Jade furiously wiped the tears that were now streaming down her cheeks, unbidden and unwelcome. “It had to be more than that. If you loved me as much as you said, you wouldn’t have done what you did. Even the alcohol couldn’t have made you do that. There’s more to it, whether you want to admit it or not.”

Noah shook his head. “I stopped drinking after you left. Never touched another drop. Jade, I don’t even remember that night. I was literally black-out drunk. I finally realized I had a real problem with alcohol. It wasn’t just a fun thing anymore to get so drunk I couldn’t stand up. I wish I had realized it before that night. I know you had tried to tell me so many times, but I just wasn’t ready to see it until it was too late. But nothing was wrong with you and me. I’ve never loved anyone the way I loved you. The way I love you. That night was a stupid mistake. One night shouldn’t define our whole lives. I stopped breathing when you left.”

“Well, I stopped breathing, too,” Jade said. “That night when you didn’t come home and I didn’t know where you were and if you were OK and I called the guys and none of them knew anything other than you had stayed to talk with that waitress and then you didn’t come home or call or show up until almost noon the next day… And I knew. And it killed me, Noah. I died that day, too. And the only thing I could do was leave. But after all these years, I ‘ve still never come back to life. You killed me that night.”

Noah put his head in his hands. “I killed us both that night,” he finally said. “And I left the band, too. I pretty much killed everything I cared about. I’ve just been out in the world on my own ever since.” He paused and looked at her. “But I’ve been trying to face myself, who I am, what I did, why I was willing to destroy everything I had. I’ve been trying to change, Jade. I went for help. And it turned me around. I knew you’d come back someday and I wanted to be the man you wanted me to be. And then I’d be able to bring us both back to life. And I’ve written about it. Almost all of my songs since that day have been about us.”

Jade studied his anguished face. She felt it deep in her bones that he meant what he said. Before she had met Noah, she had never believed in soulmates or destiny. But she remembered the jolt she had felt when she almost tripped over him that day at the coffee shop and spilled a large Frappe on his jeans and he told her not to worry over her stuttering apologies and invited her to sit with him and something about his eyes and that intoxicating grin of his told her that he was her future. And later, he told her that one look into her eyes told him the same about her.

“It’s my birthday today,” she had blurted out at the time for no particular reason, except hoping that maybe he’d feel sorry for her and it might distract him from the fact that he was sitting in a puddle of ice-cold Frappe.

He had jumped up then and dashed away from the table and she was sure he had decided he wanted to nothing to do with such a pitiful girl, all alone, spilling drinks on strangers on her birthday. But he had returned two minutes later with a red velvet cupcake with a lit match stuck in the middle and started singing “Happy Birthday” to her. He had hesitated when he came to the part where he had to insert a name, looking at her questioningly, and she had whispered “Jade.” And she was blown away by his beautiful voice as he sang her name and he told her to blow out the candle and he smiled his heart-stopping smile and she smiled her lopsided smile, and her heart had done its staccato thing and she started tingling all over, and she knew as she made her wish that she was about to embark on the ride of her life. And she had wondered how he knew that red velvet cupcakes were her favorite cupcakes in the world.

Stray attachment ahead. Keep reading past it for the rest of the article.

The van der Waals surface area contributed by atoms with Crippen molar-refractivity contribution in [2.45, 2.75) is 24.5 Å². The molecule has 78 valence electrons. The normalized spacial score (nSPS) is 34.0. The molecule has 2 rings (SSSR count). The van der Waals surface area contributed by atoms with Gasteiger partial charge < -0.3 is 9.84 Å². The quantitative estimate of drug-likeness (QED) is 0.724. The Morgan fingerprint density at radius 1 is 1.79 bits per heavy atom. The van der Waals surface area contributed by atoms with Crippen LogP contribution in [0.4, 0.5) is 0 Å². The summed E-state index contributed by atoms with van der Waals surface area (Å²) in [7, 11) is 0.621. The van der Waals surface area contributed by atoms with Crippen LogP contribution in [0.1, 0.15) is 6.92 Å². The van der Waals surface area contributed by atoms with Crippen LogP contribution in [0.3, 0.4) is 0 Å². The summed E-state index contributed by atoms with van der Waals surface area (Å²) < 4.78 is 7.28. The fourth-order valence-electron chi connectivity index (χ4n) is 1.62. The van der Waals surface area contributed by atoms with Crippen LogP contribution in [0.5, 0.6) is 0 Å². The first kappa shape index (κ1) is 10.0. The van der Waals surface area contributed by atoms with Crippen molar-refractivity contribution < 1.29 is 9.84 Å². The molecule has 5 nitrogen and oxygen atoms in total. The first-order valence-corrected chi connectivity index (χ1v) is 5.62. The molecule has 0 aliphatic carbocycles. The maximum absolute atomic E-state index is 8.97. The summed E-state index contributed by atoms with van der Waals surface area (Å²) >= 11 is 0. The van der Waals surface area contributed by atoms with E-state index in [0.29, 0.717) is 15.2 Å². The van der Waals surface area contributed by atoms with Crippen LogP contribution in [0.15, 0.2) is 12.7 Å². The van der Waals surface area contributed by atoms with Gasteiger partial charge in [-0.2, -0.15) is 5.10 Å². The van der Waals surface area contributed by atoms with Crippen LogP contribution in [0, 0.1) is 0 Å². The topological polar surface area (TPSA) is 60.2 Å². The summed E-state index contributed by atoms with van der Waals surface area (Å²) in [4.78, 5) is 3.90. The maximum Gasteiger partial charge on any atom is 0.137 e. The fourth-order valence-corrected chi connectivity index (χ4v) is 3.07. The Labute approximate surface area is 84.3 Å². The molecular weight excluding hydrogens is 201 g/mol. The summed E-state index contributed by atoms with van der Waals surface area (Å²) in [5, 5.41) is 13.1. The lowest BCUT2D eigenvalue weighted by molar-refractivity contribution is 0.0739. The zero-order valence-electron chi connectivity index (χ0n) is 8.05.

So yeah, he was her person and she was his and they were each other’s destiny. Even if he had screwed up. And these last three years had made it clear that they were just going to have to find their way back to each other if there was to be any happiness and love in their lives again. And even if people said she was enabling him and they were co-dependent and it wasn’t healthy, she didn’t care. Maybe it was true, but it didn’t matter. And maybe he had really changed. But no matter what, she knew that he was her forever.

“Show me the songs,” she said to him.

Noah looked at her hopefully. “I’ll do better than that. I’ll sing them to you,” he said. And he gently pulled her up and led her over to where he had left his guitar. The audience soon returned, and Noah smiled. “But first, I have another song I need to sing, one that I didn’t write.” And he started to sing, “Happy birthday to you…”

Jade’s eyes filled with tears, but this time they were not from anger or sadness. He had remembered. Somehow, across time and space, he had remembered. And when he got to the part where he once again had to insert her name, he looked at her questioningly. “Jade,” she whispered, her heart drumming wildly.

“Happy birthday dear Jade,” he sang, motioning for the audience to join in. They shouted her name with gusto and Jade was trembling. Noah’s eyes were laser focused on hers. And as she listened to him sing, it was like a healing balm coursing through the chambers of her heart. She took a deep breath and felt a spark ignite inside her. And she knew she was finally coming back to life.


About the author

Nancy Machlis Rechtman has had poetry and short stories published in CafeLit, Paper Dragon, Quail Bell, Blue Lake Review, Goat’s Milk, and more. She wrote freelance Lifestyle stories for a local newspaper, and she was copy editor for another paper. She writes a blog called Inanities at